Will newspapers go the way of camera film? If you care about the fourth estate, support your local newspapers.
NEWSEUM IN WASHINGTON, D.C.
"Before dawn every morning, about 600 newspapers from around the world transmit their front pages electronically to the Newseum." Regretably, I never made it inside the Newseum, but my friend Andrea and I--inadvertently reflected in the sign--found the front pages displayed in front of the building fascinating. Log on to newseum.org for more information.
This weekend, I saw both "The Soloist" and "State of Play," two solid journalism movies. "The Soloist" gets high marks for being based on a true story, for pointing out the sad fact that greater Los Angeles has 90,000 homeless people, and for the scene depicting synesthesia. (Seeing colors while hearing music is one example of synesthesia.)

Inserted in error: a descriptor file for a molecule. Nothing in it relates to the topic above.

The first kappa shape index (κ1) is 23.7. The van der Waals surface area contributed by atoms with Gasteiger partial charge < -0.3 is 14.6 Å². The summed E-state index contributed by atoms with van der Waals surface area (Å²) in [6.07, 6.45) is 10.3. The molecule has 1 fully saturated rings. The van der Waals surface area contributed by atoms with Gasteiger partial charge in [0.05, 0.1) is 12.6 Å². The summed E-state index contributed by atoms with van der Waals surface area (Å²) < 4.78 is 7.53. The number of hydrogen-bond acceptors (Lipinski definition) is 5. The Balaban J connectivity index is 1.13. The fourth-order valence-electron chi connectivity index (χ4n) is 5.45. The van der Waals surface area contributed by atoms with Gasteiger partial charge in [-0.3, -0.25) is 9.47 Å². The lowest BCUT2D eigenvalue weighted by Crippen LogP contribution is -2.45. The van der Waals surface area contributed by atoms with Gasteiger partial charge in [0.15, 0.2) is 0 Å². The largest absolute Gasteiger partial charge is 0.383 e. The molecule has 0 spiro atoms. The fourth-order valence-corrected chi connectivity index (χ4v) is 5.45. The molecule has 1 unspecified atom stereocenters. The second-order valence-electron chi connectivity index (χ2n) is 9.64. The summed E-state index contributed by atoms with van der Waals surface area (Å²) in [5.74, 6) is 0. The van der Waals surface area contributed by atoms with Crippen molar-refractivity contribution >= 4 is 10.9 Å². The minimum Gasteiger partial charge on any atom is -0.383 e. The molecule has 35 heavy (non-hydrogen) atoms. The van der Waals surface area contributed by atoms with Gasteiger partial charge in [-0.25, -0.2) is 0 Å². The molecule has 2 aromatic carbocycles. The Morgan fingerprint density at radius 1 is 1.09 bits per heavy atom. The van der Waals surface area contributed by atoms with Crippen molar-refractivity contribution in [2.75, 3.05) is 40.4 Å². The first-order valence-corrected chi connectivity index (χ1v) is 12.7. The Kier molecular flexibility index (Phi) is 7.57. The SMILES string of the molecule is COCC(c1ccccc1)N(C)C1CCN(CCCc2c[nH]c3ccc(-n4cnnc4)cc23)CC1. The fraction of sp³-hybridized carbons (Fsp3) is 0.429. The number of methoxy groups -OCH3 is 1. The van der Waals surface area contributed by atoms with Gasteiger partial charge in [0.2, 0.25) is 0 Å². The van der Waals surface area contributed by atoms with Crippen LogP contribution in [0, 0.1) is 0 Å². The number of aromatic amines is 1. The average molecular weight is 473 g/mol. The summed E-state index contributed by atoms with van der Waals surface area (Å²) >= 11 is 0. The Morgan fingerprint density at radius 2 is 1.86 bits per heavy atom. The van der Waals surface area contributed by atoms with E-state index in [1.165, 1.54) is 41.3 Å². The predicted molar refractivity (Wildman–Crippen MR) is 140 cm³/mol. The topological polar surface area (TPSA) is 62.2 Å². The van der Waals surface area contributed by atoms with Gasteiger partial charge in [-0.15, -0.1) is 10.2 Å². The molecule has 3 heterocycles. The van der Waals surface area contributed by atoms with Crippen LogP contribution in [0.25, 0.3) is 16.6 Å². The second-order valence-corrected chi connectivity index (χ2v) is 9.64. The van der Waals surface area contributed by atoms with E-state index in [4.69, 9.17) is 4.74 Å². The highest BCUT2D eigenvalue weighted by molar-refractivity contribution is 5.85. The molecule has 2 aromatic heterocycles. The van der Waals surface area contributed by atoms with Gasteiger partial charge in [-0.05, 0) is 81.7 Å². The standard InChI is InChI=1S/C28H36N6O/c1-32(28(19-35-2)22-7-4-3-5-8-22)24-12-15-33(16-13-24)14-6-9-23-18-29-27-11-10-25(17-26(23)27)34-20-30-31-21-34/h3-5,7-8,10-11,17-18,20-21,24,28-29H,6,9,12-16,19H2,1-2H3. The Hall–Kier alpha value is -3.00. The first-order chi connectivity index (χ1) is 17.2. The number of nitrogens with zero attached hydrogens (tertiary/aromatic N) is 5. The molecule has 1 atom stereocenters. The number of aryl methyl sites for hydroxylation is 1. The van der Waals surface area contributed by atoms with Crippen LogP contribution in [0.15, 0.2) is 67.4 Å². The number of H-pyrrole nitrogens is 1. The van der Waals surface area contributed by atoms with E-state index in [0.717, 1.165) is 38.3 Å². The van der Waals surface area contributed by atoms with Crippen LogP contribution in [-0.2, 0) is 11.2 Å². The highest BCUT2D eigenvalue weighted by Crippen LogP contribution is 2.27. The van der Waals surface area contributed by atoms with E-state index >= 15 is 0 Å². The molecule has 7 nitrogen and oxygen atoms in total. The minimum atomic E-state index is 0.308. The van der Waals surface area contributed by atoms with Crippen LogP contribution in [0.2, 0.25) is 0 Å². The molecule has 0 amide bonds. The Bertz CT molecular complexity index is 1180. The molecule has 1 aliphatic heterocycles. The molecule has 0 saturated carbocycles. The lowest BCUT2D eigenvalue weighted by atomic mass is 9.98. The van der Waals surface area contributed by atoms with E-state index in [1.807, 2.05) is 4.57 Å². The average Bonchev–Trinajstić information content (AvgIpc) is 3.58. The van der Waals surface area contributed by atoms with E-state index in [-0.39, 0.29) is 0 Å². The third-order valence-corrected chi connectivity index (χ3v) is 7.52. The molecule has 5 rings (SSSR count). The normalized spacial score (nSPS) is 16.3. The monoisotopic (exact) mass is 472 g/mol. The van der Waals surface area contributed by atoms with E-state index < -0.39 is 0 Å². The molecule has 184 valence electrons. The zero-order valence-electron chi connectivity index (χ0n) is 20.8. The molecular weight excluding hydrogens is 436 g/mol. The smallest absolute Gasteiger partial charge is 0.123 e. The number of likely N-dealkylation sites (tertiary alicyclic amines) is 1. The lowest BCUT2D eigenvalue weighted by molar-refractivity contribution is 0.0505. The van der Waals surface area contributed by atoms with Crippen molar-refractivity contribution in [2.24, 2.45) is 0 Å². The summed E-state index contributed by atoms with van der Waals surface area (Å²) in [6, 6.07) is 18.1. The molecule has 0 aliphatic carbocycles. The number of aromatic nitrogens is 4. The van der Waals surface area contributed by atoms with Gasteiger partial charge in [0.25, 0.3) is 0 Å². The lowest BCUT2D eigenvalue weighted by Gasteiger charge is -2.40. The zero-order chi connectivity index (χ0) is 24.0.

"State of Play" won me over with the journalists' witty dialogue that rang true, and for shedding light on the newspaper world's problems. Some good, snarky lines about blogs vs newspapers. Amazing to see the presses running and to wonder whether they will go the way of the telegraph before too long.
One recent horror story in the ongoing saga of newspapers: Some reporters in Baltimore were on assignment covering a baseball game when they got a phone call informing them that they were being laid off. Now that's crass. I suppose they still had to file their stories.
Coincidentally, in both movies, the leading men--journalists for daily newspapers--drove Saabs.